5 Interesting Facts about Mysore Palace We Bet You Didn’t Know

November 23, 2017Diana Lengerson

A tour of the ‘city of palaces’ is incomplete without visiting the beautiful Mysore palace that stands within the old fort. This historical palace facing the Chamundi Hills eastward is not only a tourist destination but also the official royal residence of the Wadiyar Dynasty. The mighty palace is standing there since 14th century despite being demolished and reconstructed multiple times.

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Like any other historical palace or old monuments, the Mysore Palace also has stories, folklore and myths weaved within its mighty walls. Here is a small list of 5 of the interesting facts about Mysore palace that we bet you didn’t know.

  • Many Temples Within the Palace

Mysore Palace or the Ambavilas consists of 14 Hindu temples within its premises. The oldest of the temples were built in the 14th century while the newest one was built as recently as in the year 1953. Kote Anjaneya Swamy and Kote Ganapathi are the most famous temples among the locals. The locals believe that prayers done at the temples located within the palace are always answered. In one of the temple, figurines of Maharaj Krishnaraja Wadiyar and his wives are also worshipped along with the Gods and Goddesses. Some of the temples are decorated with the traditional Mysore wall paintings depicting stories of the past.

  • Construction of the Palace

The Mysore Palace was originally a wooden palace which was demolished and re-constructed several times. During the wedding of Princess Jayalashmanni in 1896, the wooden palace burnt to ashes. Maharaja Krishnraja Wadiyar IV and his mother planned to build an exotic palace in place of the old palace. A British Architect Lord Henry Irwin, along with B. P. Raghavulu Naidu, was commissioned to rebuild the Palace while the royal family stayed in nearby Jaganmohan Palace. The construction of the Palace took 15 long years to complete. Further, an expanded construction undertook in 1940 to build some new portions including the present Public Durbar Hall wing.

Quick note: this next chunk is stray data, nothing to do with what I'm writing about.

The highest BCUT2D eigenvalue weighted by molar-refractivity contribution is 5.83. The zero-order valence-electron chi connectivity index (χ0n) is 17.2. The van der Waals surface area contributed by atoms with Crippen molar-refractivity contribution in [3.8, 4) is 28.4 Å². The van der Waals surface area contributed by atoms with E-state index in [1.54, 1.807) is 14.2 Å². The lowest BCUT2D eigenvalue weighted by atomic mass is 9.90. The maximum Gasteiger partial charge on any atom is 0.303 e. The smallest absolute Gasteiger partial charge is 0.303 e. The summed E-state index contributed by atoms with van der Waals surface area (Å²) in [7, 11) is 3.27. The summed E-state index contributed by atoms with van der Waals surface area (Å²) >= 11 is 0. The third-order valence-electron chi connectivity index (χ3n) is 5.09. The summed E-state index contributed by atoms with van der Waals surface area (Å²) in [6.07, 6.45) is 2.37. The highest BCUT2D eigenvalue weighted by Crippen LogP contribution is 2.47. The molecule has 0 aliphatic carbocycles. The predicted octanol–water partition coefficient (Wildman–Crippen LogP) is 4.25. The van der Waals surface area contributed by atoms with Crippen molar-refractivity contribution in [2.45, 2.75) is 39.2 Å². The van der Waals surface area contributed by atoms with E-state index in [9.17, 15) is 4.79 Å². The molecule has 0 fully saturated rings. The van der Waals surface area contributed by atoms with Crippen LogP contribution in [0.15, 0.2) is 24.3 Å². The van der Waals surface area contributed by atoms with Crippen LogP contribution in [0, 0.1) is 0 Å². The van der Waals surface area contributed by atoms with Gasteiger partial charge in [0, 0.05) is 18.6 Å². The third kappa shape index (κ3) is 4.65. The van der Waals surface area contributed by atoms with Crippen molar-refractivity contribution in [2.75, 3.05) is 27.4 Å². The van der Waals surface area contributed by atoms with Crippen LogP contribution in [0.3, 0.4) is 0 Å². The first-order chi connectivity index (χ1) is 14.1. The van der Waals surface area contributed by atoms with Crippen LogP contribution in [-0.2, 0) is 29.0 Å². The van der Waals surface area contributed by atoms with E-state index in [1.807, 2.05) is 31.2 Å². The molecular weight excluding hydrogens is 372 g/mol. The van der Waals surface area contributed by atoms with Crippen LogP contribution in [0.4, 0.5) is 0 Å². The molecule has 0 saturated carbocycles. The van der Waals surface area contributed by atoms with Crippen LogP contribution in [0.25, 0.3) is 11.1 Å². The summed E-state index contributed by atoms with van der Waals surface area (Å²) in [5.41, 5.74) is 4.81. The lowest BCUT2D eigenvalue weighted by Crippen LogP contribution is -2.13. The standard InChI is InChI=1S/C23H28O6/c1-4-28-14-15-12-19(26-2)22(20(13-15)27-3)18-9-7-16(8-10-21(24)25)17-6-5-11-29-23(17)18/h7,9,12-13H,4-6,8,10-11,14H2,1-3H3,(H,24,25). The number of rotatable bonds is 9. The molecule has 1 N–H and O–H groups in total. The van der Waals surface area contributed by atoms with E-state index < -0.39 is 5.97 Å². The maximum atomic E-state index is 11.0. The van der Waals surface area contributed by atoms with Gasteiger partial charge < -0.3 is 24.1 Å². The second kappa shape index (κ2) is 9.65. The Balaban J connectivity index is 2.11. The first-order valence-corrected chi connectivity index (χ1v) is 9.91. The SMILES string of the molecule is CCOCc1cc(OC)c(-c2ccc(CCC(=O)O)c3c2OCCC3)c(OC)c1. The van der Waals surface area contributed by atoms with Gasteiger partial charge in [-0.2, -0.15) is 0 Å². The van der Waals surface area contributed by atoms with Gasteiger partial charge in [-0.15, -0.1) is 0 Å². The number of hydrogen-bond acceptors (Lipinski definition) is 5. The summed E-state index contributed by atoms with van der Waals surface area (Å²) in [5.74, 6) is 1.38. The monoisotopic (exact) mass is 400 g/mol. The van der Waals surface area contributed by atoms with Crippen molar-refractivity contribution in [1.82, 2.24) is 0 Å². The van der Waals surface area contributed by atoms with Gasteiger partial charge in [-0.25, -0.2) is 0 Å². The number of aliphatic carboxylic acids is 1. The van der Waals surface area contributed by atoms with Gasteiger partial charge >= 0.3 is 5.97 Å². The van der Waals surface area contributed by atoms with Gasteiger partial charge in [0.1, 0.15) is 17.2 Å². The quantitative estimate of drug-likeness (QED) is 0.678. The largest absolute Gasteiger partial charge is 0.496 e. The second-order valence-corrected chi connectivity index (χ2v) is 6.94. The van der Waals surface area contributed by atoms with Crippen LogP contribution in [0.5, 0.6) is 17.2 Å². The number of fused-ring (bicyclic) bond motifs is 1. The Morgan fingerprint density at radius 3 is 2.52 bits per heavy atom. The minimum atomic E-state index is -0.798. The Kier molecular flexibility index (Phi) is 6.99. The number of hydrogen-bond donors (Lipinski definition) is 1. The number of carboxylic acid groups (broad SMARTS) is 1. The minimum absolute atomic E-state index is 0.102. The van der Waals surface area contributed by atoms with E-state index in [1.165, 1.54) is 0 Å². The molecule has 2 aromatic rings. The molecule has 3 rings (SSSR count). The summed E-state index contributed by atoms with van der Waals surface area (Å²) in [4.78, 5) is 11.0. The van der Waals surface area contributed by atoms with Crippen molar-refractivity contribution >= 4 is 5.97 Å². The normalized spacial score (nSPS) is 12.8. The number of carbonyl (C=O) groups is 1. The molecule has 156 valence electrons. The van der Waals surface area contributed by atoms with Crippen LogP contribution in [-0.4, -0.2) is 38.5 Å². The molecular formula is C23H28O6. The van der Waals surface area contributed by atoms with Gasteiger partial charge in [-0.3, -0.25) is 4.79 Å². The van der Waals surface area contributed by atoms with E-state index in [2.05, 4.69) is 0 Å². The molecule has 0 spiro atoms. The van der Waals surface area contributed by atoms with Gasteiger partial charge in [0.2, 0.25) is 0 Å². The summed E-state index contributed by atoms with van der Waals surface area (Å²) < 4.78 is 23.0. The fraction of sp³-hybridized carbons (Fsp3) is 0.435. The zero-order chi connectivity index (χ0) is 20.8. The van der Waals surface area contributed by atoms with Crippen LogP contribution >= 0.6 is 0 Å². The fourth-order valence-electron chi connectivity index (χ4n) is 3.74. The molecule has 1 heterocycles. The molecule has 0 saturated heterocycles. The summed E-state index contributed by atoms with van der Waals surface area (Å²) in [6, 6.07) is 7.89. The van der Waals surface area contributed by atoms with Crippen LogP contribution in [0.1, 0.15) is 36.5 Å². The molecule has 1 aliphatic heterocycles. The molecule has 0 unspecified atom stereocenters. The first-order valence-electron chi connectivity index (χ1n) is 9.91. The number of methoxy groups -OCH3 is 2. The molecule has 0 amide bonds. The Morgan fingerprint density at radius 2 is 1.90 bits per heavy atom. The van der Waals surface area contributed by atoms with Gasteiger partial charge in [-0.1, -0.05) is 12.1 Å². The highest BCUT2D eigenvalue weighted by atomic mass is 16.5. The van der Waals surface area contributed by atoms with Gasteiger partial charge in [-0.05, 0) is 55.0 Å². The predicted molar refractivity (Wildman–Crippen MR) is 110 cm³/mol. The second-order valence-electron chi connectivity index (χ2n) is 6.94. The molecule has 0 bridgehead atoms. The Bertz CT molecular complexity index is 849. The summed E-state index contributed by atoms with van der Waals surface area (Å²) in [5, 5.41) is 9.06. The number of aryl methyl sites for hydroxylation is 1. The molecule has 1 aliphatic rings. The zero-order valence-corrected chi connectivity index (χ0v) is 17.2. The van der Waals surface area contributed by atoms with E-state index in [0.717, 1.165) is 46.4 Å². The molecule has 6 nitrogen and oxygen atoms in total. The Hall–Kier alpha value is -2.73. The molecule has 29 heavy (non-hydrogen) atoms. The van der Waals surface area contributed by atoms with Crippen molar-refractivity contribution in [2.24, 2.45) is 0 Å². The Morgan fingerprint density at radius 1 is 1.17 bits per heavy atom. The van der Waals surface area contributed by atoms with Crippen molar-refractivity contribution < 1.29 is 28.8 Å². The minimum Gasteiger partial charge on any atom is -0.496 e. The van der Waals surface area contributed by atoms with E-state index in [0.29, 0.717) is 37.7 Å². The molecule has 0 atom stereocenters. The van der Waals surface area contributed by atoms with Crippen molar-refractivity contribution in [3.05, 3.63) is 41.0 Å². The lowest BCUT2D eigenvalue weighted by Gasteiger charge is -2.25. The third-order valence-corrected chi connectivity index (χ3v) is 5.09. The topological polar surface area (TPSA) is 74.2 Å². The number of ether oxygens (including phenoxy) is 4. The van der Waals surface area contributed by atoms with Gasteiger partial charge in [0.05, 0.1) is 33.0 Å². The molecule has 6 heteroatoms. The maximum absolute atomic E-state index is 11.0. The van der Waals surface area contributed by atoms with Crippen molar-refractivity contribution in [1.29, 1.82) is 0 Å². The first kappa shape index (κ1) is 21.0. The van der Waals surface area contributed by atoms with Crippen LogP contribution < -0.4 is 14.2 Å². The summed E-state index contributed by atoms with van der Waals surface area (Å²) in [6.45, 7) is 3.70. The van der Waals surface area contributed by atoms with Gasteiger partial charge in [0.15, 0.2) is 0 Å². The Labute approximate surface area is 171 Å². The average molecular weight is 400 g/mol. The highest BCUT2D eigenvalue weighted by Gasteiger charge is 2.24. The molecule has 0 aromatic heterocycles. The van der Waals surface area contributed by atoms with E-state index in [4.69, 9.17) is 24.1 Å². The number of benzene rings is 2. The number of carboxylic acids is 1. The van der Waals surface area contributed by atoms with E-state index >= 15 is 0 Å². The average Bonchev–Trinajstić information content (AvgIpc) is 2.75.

1. The Great Festivities of Dussehra  

The ten days celebration of Mysore Dussehra is famous worldwide. It is one of the most colourful and pompous celebrations of a festival. Raja Wadiyar is the one who is credited to start this great celebration during his reign in 1610. The king was fully devoted to Goddess Durga and her 10 days festival. It is said that the only son of the king died just one day before the commencement of the festival and this was enough of a reason to ban any celebration in the state. But, the king himself announced that the celebration of this festival should not be interrupted even for the death of royal blood.

  • The Unique Rooms of the Palace

The palace, built in Indo-Saracenic architecture, houses many unique rooms of specialities. The palace is also known as Ambavilas because the most important room of the palace was named Ambavilas. It was the hall of the king where he used to organise private meetings. The royalty of the hall is worth experiencing. The Palace also has Kalyan Mantapa, an octagonal marriage pavilion with colourful glass-ceiling. There are many other special rooms in the palace including Diwan-e-aam, Doll’s Pavillion and the armoury, etc.

  • The Unique Blend of Architecture

Mysore Palace is one of the most visited tourist attractions of India because of its marvellous blend of different architectural styles including Hindu, Rajput, Gothic and Mughal.  It is a three-storey building of grey granite coupled with deep pink marble domes. The entrance of the palace has inscribed emblem in Sanskrit that translates into ‘never terrified’, denoting the mighty Mysore kingdom. The palace is equipped with many secret tunnels leading to confidential areas.

The best time to visit the Mysore Palace is during Dussehra because all doors are opened, and the royal golden throne is also available for visitors to see. If you want to witness the royalty of the palace in its full glory, then you should book a hotel in Mysore and stay during the period of Dussehra festivities.

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